An accusation filed Friday by the state Attorney General seeks to pull the medical license of Patrick Clyne, 59, charging him with “unprofessional acts” and “gross negligence,” based on his treatment of six patients, ages 6 to 16. The filing details accounts of sexually abusive exams on children in Clyne’s private practice near Watsonville between 2014 and 2019, alleging he told them to walk naked in his office and examined their genitals without gloves or apparent medical necessity.
The recent accusations are strikingly similar to reports about Clyne’s exams that Santa Clara County health, law enforcement and medical authorities have received since 2001.
“I’m furious that here we are 15, 20 years later, and there are six more victims of this guy,” said Dana Scruggs, a Santa Cruz County attorney representing a former foster youth who sued Clyne last year alleging he sexually abused him as a young child. “Over a period of 20 years, with the number of kids that have come forward: What is he doing with a license to practice medicine?”
Attempts on Monday to reach Clyne at his office and through his attorney were unsuccessful. But in the past, he has denied allegations from more than a dozen children — abused and neglected kids who lived with him when he was a licensed foster parent, or whom he treated in the Santa Clara County children’s shelter or public hospital — describing their reports as lies or misunderstandings. He has never been arrested.
Clyne, who in recent years has been practicing pediatrics with low-income clients in a rural, immigrant community south of Santa Cruz, can fight the medical board and the attorney general’s office in the administrative courts, if he chooses. He can also continue to practice medicine until his case is resolved.
It isn’t clear why the medical board took action now, and a spokesperson declined to comment Monday, citing the confidentiality of an ongoing case.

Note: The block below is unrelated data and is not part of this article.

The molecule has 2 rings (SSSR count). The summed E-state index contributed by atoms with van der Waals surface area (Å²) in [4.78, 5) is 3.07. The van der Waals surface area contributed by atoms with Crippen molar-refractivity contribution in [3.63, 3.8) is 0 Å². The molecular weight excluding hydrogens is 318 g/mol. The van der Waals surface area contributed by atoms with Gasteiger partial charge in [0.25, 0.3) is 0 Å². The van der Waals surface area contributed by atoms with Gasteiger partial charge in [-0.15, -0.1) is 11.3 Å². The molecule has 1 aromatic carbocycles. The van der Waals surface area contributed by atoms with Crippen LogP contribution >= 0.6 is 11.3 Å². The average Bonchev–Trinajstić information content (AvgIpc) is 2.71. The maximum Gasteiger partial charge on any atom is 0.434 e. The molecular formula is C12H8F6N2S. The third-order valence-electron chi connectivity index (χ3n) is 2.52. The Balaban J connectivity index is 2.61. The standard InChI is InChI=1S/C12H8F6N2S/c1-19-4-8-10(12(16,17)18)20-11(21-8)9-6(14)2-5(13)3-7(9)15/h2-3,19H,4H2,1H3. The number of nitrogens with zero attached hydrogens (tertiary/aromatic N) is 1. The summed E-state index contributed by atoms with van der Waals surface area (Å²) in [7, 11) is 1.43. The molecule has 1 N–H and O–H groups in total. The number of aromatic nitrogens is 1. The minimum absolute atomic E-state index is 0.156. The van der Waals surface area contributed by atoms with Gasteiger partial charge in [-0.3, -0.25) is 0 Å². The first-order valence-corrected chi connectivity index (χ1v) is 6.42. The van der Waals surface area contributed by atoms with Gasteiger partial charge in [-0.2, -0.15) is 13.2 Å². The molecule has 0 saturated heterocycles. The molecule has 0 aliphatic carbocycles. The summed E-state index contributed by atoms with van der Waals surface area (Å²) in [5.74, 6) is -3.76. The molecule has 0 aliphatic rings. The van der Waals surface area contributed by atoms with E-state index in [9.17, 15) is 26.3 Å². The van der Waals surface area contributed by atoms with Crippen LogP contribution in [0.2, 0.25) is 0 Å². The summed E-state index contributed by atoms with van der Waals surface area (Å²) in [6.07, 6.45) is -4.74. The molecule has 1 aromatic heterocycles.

In addition to allegations of improper exams, the Feb. 19 filing accuses Clyne of failing to properly prescribe and monitor psychotropic prescriptions for patients with attention-deficit disorders. The rare scrutiny follows a Mercury News investigation that led to a 2016 state law requiring the medical board to prioritize “investigations of repeated acts of excessive prescribing, furnishing, or administering psychotropic medications to a minor.”
Abuse allegations against Clyne surfaced most recently in a civil suit filed in Santa Cruz Superior Court last year on behalf of Kyle, a former foster youth identified by first name only. Kyle has long told authorities that Clyne sexually abused him, beginning when he was 8 years old and placed in the pediatrician’s home between 1995 and 1998.
And according to court records, Clyne has been accused of sexual abuse for decades by Santa Clara County social workers, parents, guardians, therapists, a juvenile probation officer and staff at two residential group homes, mostly based on the accounts of 13 children placed in his care, beginning in 2001.
Prosecutors never charged him, but in 2011, the Santa Clara County District Attorney’s Office — which had relied on Clyne as an expert witness in child abuse cases — notified defense attorneys that there was “substantial evidence that Dr. Clyne committed multiple crimes of moral turpitude, specifically sexual assaults.”
Based on that account, Santa Clara County fired Clyne that same year, removing him from his job of 14 years.
Two years later, the California Department of Social Services barred Clyne from ever becoming a foster parent again, and prohibited him from working with any children or adults in state-licensed facilities.
Santa Clara County Executive Jeff Smith, the official who fired Clyne, called this latest development “bittersweet — very bitter, a little bit sweet.”
Kyle, who is now 35 and lives in the East Bay, called the new filing both heartening and devastating.
“Twenty years ago, I tried to tell people about this,” he said in an interview Monday.
Kyle said he is pleased that there are finally efforts to pull Clyne’s medical license, but added: “It’s really mind-boggling how he’s still getting away with it.”
Karen de Sá is a former investigative reporter for The Mercury News and The San Francisco Chronicle and is now executive editor of The Imprint, a nonprofit news outlet covering child welfare and juvenile justice. She can be reached at email@example.com.